Are we Sparta or Athens?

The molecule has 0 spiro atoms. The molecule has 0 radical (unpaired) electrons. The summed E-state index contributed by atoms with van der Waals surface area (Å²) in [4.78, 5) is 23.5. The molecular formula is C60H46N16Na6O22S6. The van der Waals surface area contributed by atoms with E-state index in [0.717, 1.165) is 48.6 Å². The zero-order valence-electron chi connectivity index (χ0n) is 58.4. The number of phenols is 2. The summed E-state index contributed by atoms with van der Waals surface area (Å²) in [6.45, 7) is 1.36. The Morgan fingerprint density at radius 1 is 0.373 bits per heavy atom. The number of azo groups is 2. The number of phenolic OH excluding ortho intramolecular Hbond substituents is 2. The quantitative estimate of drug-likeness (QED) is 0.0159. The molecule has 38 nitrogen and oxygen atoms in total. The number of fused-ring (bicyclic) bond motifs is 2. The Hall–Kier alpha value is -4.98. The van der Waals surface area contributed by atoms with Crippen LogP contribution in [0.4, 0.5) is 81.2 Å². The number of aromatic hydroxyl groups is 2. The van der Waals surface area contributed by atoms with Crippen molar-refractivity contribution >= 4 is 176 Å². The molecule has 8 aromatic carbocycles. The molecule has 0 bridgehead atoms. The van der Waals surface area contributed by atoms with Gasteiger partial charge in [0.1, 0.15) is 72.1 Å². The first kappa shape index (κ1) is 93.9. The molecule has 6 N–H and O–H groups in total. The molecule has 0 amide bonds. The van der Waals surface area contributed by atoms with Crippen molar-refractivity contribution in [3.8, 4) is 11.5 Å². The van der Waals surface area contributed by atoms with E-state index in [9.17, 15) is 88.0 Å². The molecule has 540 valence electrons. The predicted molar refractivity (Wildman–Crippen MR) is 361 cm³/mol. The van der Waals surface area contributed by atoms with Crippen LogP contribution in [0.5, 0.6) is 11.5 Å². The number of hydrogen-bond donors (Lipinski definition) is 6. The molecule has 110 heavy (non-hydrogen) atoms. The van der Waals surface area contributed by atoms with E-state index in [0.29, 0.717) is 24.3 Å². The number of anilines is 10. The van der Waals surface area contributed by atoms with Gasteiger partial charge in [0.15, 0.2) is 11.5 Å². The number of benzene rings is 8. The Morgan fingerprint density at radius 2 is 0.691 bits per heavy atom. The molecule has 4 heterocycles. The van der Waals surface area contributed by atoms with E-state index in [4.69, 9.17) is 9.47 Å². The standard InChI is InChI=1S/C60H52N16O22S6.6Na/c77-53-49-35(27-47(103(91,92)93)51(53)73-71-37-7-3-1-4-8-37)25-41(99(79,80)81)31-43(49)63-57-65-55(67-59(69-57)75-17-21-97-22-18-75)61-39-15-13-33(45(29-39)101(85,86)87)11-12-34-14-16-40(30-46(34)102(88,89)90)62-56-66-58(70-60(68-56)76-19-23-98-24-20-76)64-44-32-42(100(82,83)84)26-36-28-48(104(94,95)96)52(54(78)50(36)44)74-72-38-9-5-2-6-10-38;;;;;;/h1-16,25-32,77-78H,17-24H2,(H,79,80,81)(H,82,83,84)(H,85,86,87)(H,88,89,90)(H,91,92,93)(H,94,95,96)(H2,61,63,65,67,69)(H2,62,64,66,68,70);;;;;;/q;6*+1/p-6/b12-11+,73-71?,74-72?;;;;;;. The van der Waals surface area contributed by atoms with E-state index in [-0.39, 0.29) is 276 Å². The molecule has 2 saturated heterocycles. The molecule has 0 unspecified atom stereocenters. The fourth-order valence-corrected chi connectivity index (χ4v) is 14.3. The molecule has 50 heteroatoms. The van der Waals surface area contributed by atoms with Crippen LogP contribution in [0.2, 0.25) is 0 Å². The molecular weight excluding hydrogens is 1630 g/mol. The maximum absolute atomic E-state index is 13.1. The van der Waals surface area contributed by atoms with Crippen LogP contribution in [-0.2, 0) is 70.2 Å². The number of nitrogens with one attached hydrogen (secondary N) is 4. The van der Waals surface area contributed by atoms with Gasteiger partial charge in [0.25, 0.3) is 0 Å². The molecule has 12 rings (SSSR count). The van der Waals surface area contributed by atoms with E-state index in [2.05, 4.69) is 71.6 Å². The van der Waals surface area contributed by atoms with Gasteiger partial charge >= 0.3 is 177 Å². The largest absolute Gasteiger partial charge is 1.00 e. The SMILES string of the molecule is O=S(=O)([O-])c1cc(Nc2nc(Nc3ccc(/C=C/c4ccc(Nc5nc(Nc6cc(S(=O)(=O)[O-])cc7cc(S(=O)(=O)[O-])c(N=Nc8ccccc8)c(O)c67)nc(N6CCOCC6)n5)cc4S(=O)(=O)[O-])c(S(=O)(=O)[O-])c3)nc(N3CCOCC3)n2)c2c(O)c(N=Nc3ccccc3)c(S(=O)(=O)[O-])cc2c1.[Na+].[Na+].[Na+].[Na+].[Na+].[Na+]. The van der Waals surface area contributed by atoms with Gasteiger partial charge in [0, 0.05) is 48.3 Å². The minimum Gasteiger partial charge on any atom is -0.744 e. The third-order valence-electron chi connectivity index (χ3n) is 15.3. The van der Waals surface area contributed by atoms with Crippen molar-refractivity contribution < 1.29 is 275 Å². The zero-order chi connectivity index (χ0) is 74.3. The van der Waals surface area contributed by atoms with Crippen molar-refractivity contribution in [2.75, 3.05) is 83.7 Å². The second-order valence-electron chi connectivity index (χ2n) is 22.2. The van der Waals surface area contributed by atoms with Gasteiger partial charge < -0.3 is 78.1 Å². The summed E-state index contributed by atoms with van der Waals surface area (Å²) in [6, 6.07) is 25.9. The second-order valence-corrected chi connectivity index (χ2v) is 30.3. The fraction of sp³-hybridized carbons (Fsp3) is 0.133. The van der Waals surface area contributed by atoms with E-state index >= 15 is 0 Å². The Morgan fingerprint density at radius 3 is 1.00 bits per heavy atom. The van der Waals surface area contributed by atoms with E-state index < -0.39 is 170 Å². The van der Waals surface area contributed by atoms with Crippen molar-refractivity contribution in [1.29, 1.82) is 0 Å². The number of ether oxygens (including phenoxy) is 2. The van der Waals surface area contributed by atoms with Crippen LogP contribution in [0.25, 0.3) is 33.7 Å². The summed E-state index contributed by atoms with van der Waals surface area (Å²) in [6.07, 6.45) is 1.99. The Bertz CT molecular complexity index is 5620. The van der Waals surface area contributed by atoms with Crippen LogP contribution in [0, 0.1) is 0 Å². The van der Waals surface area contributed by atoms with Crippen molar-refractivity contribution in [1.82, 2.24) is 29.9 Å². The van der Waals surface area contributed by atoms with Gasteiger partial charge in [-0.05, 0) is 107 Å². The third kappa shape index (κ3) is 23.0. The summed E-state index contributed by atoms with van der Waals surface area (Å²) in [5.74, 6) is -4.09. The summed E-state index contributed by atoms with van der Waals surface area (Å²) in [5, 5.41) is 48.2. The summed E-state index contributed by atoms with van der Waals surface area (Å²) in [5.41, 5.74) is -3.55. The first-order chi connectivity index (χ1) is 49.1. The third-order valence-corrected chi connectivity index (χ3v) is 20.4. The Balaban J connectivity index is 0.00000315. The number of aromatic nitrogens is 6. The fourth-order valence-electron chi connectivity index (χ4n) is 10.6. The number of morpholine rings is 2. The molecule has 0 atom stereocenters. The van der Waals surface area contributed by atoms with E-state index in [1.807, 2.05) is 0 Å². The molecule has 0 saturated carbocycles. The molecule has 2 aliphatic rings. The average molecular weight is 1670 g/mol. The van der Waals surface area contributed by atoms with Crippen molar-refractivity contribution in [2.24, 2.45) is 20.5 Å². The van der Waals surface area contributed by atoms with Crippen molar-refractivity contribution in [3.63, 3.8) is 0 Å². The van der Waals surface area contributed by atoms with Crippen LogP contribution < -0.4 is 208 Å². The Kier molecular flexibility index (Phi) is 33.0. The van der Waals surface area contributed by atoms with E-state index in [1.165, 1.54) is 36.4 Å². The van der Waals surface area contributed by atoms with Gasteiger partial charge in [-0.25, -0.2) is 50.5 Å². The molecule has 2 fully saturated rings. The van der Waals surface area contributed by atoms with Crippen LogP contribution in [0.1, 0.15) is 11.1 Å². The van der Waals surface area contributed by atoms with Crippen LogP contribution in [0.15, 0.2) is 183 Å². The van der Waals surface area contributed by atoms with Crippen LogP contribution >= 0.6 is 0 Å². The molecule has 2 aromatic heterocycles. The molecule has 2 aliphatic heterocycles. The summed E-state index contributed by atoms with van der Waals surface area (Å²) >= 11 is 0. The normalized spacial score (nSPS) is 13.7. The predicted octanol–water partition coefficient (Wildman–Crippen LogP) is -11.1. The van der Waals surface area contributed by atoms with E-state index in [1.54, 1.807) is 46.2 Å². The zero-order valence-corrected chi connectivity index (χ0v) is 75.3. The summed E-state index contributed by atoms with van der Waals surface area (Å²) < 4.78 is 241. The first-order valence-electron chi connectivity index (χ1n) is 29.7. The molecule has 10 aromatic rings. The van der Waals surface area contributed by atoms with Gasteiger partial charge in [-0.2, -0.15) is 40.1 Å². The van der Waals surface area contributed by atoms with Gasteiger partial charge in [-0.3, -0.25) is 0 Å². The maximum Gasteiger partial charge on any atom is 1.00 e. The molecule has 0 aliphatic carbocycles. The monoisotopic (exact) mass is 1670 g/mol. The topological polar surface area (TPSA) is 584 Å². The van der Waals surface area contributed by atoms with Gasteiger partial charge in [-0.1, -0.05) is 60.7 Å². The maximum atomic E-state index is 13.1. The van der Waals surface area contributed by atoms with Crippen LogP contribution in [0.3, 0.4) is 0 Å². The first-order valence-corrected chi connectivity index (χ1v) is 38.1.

Are we Sparta or Athens? When I caught sight of this heading by Lim Cheng Tju I immediately burst out laughing. I instantly recalled the jokes that an invading army would be stalled by the massive traffic jams in Bangkok while another invading army would laugh itself to death when starring down at our soldiers. Now comparing ourselves to 300 Spartans who fought themselves to death, without asking for a cent more, or the creativity and imagination of Athens, a vibrant and intellectually stimulated city, are we having a drink too much? In a country that is driven by monetary rewards, when every decision is made on monetary terms, when citizenship rings hollow, when the citizens are happily being replaced by foreigners that have little emotional attachments to this island, where can one find the passion like the spartans or the creativity of Athens? The callous input of foreigners to boost up our population is as good as undermining the whole foundation of nationhood. The immigration patterns of today, the motivation, and how the immigrants would immerse themselves and set roots in a new country are very different from the past. To use our immigrant historical background as a justification for more immigrants is a dangerous starting point. We were created out of accident, out of a historical past where nationhood was not our choice. Even the USA was a historical accident. But to try to repeat the same formula is a very simplistic approach to nation building. We are just thinking about numbers and ignore the social glue that needs to bring the diverse people together as one. We have tried that for 40 years and still without much success. The influx of foreigners would only weaken whatever we have built in nationhood. There must be value and passion in the people. Philip Yeo was angry that Singaporeans, especially the young scholars, did not have any value with regard to being a citizen of a country. They think self and money. And in his fit of dismay he said to the effect that money would be better spent on better foreign talents. This is true when value and passion are not important. Just buy talents. And talents that can be bought with money can also be bought by others. That is what foreign talents is all about. It is about their market value and which country offers the best value. We are heading towards a society that has no root, no value, no passion, but only money. Yes, we are creating a culture of mercenaries. Or should we ask, where is the passion?